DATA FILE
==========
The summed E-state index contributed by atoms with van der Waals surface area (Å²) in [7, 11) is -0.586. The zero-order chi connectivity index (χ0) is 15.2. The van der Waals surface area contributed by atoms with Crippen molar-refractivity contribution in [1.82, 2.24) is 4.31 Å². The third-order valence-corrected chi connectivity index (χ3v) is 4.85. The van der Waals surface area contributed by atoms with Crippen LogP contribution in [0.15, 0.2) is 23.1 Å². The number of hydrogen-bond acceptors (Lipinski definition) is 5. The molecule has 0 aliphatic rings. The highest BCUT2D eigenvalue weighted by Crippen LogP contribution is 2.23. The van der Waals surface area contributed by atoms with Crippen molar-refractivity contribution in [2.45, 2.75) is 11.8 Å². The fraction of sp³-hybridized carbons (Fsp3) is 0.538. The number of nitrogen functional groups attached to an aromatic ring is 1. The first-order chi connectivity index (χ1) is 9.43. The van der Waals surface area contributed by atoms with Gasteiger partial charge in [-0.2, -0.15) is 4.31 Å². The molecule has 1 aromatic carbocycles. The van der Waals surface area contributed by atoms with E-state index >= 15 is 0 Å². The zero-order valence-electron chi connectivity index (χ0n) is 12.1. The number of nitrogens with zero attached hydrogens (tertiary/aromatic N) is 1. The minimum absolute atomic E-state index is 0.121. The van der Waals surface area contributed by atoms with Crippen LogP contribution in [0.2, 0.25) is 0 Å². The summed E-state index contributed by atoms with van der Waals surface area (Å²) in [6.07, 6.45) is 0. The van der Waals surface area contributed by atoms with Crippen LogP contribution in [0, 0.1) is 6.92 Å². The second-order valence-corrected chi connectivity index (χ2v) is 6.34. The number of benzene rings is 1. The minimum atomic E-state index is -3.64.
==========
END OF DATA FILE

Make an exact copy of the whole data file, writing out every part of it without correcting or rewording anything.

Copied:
The summed E-state index contributed by atoms with van der Waals surface area (Å²) in [7, 11) is -0.586. The zero-order chi connectivity index (χ0) is 15.2. The van der Waals surface area contributed by atoms with Crippen molar-refractivity contribution in [1.82, 2.24) is 4.31 Å². The third-order valence-corrected chi connectivity index (χ3v) is 4.85. The van der Waals surface area contributed by atoms with Crippen LogP contribution in [0.15, 0.2) is 23.1 Å². The number of hydrogen-bond acceptors (Lipinski definition) is 5. The molecule has 0 aliphatic rings. The highest BCUT2D eigenvalue weighted by Crippen LogP contribution is 2.23. The van der Waals surface area contributed by atoms with Crippen molar-refractivity contribution in [2.45, 2.75) is 11.8 Å². The fraction of sp³-hybridized carbons (Fsp3) is 0.538. The number of nitrogen functional groups attached to an aromatic ring is 1. The first-order chi connectivity index (χ1) is 9.43. The van der Waals surface area contributed by atoms with Gasteiger partial charge in [-0.2, -0.15) is 4.31 Å². The molecule has 1 aromatic carbocycles. The van der Waals surface area contributed by atoms with E-state index >= 15 is 0 Å². The zero-order valence-electron chi connectivity index (χ0n) is 12.1. The number of nitrogens with zero attached hydrogens (tertiary/aromatic N) is 1. The minimum absolute atomic E-state index is 0.121. The van der Waals surface area contributed by atoms with Crippen LogP contribution in [0.2, 0.25) is 0 Å². The summed E-state index contributed by atoms with van der Waals surface area (Å²) in [6.07, 6.45) is 0. The van der Waals surface area contributed by atoms with Crippen LogP contribution in [0, 0.1) is 6.92 Å². The second-order valence-corrected chi connectivity index (χ2v) is 6.34. The number of benzene rings is 1. The minimum atomic E-state index is -3.64.